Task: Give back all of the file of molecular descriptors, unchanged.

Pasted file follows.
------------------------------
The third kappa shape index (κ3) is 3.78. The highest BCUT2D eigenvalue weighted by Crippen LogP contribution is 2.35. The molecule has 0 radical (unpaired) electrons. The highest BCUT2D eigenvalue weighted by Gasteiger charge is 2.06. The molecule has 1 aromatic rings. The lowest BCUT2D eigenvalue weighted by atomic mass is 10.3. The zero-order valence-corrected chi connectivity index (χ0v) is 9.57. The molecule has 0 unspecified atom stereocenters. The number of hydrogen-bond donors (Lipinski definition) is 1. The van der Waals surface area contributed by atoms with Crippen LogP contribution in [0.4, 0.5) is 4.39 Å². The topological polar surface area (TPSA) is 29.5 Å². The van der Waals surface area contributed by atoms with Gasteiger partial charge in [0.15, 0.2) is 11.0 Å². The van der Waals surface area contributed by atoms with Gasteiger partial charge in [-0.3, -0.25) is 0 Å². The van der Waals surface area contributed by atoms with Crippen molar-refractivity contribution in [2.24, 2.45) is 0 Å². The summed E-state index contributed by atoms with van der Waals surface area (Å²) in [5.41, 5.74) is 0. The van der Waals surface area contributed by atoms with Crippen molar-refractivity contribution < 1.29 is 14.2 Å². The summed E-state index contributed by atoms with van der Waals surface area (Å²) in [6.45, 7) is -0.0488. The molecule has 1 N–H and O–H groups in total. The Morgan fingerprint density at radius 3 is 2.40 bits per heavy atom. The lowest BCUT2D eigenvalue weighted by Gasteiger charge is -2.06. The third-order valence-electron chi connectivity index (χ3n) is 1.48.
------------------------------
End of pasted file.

The third kappa shape index (κ3) is 3.78. The highest BCUT2D eigenvalue weighted by Crippen LogP contribution is 2.35. The molecule has 0 radical (unpaired) electrons. The highest BCUT2D eigenvalue weighted by Gasteiger charge is 2.06. The molecule has 1 aromatic rings. The lowest BCUT2D eigenvalue weighted by atomic mass is 10.3. The zero-order valence-corrected chi connectivity index (χ0v) is 9.57. The molecule has 0 unspecified atom stereocenters. The number of hydrogen-bond donors (Lipinski definition) is 1. The van der Waals surface area contributed by atoms with Crippen LogP contribution in [0.4, 0.5) is 4.39 Å². The topological polar surface area (TPSA) is 29.5 Å². The van der Waals surface area contributed by atoms with Gasteiger partial charge in [0.15, 0.2) is 11.0 Å². The van der Waals surface area contributed by atoms with Gasteiger partial charge in [-0.3, -0.25) is 0 Å². The van der Waals surface area contributed by atoms with Crippen molar-refractivity contribution in [2.24, 2.45) is 0 Å². The summed E-state index contributed by atoms with van der Waals surface area (Å²) in [5.41, 5.74) is 0. The van der Waals surface area contributed by atoms with Crippen molar-refractivity contribution < 1.29 is 14.2 Å². The summed E-state index contributed by atoms with van der Waals surface area (Å²) in [6.45, 7) is -0.0488. The molecule has 1 N–H and O–H groups in total. The Morgan fingerprint density at radius 3 is 2.40 bits per heavy atom. The lowest BCUT2D eigenvalue weighted by Gasteiger charge is -2.06. The third-order valence-electron chi connectivity index (χ3n) is 1.48.